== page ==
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C-FERST Issue Profile: Diesel Exhaust

Diesel exhaust is a mixture of gases and particulates produced during combustion of diesel fuel in the engines of cars, trucks, buses, locomotives, marine vessels and heavy equipment.

The most common exposure pathway is inhalation of air containing diesel particulate matter. Based on human and laboratory studies, there is considerable evidence that diesel exhaust is a likely carcinogen.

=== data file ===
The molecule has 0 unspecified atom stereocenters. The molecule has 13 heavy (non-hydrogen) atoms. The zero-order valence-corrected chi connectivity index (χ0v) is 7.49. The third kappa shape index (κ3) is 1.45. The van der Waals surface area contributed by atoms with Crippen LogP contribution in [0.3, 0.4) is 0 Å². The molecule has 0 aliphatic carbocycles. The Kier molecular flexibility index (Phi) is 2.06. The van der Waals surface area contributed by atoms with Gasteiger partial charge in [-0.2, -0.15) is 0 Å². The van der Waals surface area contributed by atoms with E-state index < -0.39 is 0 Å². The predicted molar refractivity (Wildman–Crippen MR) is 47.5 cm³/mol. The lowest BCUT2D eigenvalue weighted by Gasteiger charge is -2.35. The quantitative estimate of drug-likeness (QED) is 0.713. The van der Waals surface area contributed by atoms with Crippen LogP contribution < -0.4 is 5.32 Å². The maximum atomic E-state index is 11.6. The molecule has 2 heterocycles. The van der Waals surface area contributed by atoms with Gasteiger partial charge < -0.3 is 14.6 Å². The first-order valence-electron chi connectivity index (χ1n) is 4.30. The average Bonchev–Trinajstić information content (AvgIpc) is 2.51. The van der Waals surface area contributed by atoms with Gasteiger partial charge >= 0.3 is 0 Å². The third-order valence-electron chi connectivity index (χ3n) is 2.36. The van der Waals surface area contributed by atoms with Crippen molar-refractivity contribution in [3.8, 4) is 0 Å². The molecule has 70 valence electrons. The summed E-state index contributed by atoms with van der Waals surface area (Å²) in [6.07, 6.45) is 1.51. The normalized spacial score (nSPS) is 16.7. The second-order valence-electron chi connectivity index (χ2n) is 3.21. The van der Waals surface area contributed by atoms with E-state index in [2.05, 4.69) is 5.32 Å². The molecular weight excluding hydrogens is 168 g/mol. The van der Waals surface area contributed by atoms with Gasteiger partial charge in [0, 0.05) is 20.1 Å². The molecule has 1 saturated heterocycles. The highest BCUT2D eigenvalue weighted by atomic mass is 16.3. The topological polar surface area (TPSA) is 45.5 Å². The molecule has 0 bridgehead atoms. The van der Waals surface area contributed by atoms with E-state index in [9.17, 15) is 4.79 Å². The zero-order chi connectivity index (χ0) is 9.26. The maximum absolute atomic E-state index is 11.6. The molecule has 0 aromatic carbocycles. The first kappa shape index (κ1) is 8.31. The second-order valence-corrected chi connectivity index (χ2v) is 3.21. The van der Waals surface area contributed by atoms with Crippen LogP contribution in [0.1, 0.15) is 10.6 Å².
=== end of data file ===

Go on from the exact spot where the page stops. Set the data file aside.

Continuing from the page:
Short-term exposure to diesel exhaust may cause eye, nose, throat and lung irritation; neurological effects such as lightheadedness; cough; and nausea. It can also worsen asthma. Long-term exposure in animal inhalation studies have resulted in lung inflammation and immunological effects. Human epidemiological studies have shown an association between diesel exhaust exposure and increased lung cancer rates.

Learn more about diesel exhaust by exploring the links below.